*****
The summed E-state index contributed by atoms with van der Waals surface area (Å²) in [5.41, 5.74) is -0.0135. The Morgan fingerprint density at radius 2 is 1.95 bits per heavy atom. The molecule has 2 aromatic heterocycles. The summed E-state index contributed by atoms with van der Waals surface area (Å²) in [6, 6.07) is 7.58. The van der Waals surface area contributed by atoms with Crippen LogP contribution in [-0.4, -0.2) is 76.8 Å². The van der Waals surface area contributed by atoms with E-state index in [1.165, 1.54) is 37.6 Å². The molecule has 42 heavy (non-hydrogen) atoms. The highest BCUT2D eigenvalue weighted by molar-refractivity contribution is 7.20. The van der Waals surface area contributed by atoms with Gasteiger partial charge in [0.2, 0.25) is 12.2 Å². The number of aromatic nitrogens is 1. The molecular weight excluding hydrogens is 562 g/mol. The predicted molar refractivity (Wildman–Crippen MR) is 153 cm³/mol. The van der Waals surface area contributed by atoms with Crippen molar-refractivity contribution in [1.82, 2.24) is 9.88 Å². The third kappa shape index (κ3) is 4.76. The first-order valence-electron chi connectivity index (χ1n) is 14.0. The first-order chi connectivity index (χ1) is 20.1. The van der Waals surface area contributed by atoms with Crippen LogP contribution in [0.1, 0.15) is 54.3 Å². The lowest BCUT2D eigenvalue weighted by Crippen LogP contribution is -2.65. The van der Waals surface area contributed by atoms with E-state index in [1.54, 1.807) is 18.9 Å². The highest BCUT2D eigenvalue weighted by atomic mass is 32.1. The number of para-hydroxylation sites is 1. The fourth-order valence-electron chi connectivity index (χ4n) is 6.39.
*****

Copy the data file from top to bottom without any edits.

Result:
The summed E-state index contributed by atoms with van der Waals surface area (Å²) in [5.41, 5.74) is -0.0135. The Morgan fingerprint density at radius 2 is 1.95 bits per heavy atom. The molecule has 2 aromatic heterocycles. The summed E-state index contributed by atoms with van der Waals surface area (Å²) in [6, 6.07) is 7.58. The van der Waals surface area contributed by atoms with Crippen LogP contribution in [-0.4, -0.2) is 76.8 Å². The van der Waals surface area contributed by atoms with E-state index in [1.165, 1.54) is 37.6 Å². The molecule has 42 heavy (non-hydrogen) atoms. The highest BCUT2D eigenvalue weighted by molar-refractivity contribution is 7.20. The van der Waals surface area contributed by atoms with Gasteiger partial charge in [0.2, 0.25) is 12.2 Å². The number of aromatic nitrogens is 1. The molecular weight excluding hydrogens is 562 g/mol. The predicted molar refractivity (Wildman–Crippen MR) is 153 cm³/mol. The van der Waals surface area contributed by atoms with Crippen molar-refractivity contribution in [1.82, 2.24) is 9.88 Å². The third kappa shape index (κ3) is 4.76. The first-order valence-electron chi connectivity index (χ1n) is 14.0. The first-order chi connectivity index (χ1) is 20.1. The van der Waals surface area contributed by atoms with Crippen LogP contribution in [0.1, 0.15) is 54.3 Å². The lowest BCUT2D eigenvalue weighted by Crippen LogP contribution is -2.65. The van der Waals surface area contributed by atoms with E-state index in [1.54, 1.807) is 18.9 Å². The highest BCUT2D eigenvalue weighted by atomic mass is 32.1. The number of para-hydroxylation sites is 1. The fourth-order valence-electron chi connectivity index (χ4n) is 6.39.